Adapting to foreign adoptions
The plight of orphans after a tragedy in a poor nation can evoke an ardent desire in people from rich countries to give them a home. Yet the arrest in Haiti of a group of Americans trying to whisk 33 orphans out of that country just days after the Jan. 12 earthquake shows how that desire to adopt requires safe and legal channels. (See related Monitor story by clicking here.)Skip to next paragraph
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A need for safeguards became obvious soon after intercountry adoption became popular six decades ago, when Henry and Bertha Holt started a flow of orphans from war-torn Korea to the United States. Steadily over the years, rules have been put in place, most notably with the Hague Convention on Intercountry Adoption. Simply confirming that a child is orphaned or abandoned, for example, can’t be left to those with a stake in an adoption. And the process needs to be free of profitmaking influence.
Still, that 1993 treaty is accepted by fewer than half of the world’s countries. Fortunately the US – which is by far the largest recipient of foreign adoptees – joined the pact in 2008. This dominant role forces it to accept extra responsibility to enforce the rules – as it recently did after eyeing shady adoptions in Vietnam.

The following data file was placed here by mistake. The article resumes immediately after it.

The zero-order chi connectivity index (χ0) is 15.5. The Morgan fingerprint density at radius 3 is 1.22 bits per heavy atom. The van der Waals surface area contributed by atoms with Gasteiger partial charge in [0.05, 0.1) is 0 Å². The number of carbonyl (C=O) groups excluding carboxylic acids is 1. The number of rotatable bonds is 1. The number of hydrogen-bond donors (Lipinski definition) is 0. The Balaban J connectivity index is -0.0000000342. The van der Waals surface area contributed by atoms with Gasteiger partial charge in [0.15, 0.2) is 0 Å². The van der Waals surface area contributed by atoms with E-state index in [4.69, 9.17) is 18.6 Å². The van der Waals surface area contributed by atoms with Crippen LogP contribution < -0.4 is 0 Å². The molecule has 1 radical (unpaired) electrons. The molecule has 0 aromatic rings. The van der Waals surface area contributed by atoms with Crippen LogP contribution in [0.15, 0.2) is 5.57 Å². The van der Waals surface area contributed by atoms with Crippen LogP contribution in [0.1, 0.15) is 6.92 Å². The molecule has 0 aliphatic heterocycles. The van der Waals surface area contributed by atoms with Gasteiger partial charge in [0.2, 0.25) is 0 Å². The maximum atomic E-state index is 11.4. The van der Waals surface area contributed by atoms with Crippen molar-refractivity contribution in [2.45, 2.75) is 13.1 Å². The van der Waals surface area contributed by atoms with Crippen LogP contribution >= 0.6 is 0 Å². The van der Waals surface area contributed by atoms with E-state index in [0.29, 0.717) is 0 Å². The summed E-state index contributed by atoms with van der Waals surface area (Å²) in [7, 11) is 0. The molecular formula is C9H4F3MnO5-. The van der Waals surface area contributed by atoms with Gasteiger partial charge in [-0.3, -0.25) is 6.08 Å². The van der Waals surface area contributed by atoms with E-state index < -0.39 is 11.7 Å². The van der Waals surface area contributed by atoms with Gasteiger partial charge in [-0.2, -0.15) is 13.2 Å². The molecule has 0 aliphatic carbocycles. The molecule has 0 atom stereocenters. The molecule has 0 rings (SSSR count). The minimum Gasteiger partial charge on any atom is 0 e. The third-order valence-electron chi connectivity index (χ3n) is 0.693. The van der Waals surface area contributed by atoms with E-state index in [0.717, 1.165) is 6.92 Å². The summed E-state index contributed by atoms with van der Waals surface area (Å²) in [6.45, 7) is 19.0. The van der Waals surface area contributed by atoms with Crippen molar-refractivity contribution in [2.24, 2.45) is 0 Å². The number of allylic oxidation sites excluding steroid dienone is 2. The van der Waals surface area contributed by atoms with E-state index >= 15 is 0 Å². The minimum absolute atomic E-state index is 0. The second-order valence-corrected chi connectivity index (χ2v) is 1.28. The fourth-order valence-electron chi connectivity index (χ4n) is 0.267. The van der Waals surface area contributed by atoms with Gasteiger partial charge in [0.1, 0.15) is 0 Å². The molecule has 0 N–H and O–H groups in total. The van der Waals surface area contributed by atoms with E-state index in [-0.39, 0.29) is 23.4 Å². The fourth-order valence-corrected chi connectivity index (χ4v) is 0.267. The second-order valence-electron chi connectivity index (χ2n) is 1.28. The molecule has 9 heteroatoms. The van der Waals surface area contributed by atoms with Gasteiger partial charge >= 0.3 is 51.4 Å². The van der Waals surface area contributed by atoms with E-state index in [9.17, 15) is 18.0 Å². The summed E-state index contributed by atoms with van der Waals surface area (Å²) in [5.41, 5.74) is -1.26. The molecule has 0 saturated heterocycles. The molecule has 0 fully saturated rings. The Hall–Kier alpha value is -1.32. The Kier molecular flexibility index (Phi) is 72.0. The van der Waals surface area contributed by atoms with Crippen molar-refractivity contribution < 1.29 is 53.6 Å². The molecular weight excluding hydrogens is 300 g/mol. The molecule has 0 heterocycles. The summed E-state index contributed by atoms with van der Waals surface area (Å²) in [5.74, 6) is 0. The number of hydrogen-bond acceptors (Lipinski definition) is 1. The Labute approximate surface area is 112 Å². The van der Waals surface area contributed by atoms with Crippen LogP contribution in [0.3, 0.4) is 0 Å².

That’s why the State Department needs to have its adoption-watchdog abilities beefed up. A bill in Congress would do just that.
A rush to adopt orphans after a tragedy like the Haitian earthquake or the 2004 Asian tsunami requires the US to respond quickly. (The first rule should always be to find a home for orphans in their own country.)
Vigilance and transparency are also needed as the sources for adoptees change. Places that were once popular, such as China, Russia, and Guatemala, have curbed foreign adoptions for various reasons. Ethiopia and Ukraine are now popular.
Adoption should be made easier – and less costly. But most of all, it needs to put a child’s interests first.
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